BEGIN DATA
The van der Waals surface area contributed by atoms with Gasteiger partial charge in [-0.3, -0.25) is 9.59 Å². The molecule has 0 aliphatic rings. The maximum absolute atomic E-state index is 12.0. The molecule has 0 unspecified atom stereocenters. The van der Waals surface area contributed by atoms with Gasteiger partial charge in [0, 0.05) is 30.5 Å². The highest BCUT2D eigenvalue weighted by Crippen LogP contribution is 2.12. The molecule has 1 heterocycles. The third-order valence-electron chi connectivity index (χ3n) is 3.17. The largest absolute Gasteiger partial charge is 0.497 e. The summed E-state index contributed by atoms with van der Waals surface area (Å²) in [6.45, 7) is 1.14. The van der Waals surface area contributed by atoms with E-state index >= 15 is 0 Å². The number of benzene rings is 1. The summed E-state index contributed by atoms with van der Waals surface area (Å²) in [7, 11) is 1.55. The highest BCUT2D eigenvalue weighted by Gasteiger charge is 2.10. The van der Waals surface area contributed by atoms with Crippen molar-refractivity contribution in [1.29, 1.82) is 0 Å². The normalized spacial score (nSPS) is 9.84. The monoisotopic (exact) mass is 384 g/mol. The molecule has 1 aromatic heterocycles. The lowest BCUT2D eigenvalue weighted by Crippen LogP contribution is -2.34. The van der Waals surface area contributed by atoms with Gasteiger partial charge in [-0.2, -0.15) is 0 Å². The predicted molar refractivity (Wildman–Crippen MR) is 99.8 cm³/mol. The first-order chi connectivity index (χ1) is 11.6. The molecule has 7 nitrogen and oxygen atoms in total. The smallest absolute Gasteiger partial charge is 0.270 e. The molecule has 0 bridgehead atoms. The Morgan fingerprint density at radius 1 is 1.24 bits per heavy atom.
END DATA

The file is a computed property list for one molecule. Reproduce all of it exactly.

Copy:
The van der Waals surface area contributed by atoms with Gasteiger partial charge in [-0.3, -0.25) is 9.59 Å². The molecule has 0 aliphatic rings. The maximum absolute atomic E-state index is 12.0. The molecule has 0 unspecified atom stereocenters. The van der Waals surface area contributed by atoms with Gasteiger partial charge in [0, 0.05) is 30.5 Å². The highest BCUT2D eigenvalue weighted by Crippen LogP contribution is 2.12. The molecule has 1 heterocycles. The third-order valence-electron chi connectivity index (χ3n) is 3.17. The largest absolute Gasteiger partial charge is 0.497 e. The summed E-state index contributed by atoms with van der Waals surface area (Å²) in [6.45, 7) is 1.14. The van der Waals surface area contributed by atoms with E-state index >= 15 is 0 Å². The number of benzene rings is 1. The summed E-state index contributed by atoms with van der Waals surface area (Å²) in [7, 11) is 1.55. The highest BCUT2D eigenvalue weighted by Gasteiger charge is 2.10. The van der Waals surface area contributed by atoms with Crippen molar-refractivity contribution in [1.29, 1.82) is 0 Å². The normalized spacial score (nSPS) is 9.84. The monoisotopic (exact) mass is 384 g/mol. The molecule has 1 aromatic heterocycles. The lowest BCUT2D eigenvalue weighted by Crippen LogP contribution is -2.34. The van der Waals surface area contributed by atoms with Gasteiger partial charge in [-0.2, -0.15) is 0 Å². The predicted molar refractivity (Wildman–Crippen MR) is 99.8 cm³/mol. The first-order chi connectivity index (χ1) is 11.6. The molecule has 7 nitrogen and oxygen atoms in total. The smallest absolute Gasteiger partial charge is 0.270 e. The molecule has 0 bridgehead atoms. The Morgan fingerprint density at radius 1 is 1.24 bits per heavy atom.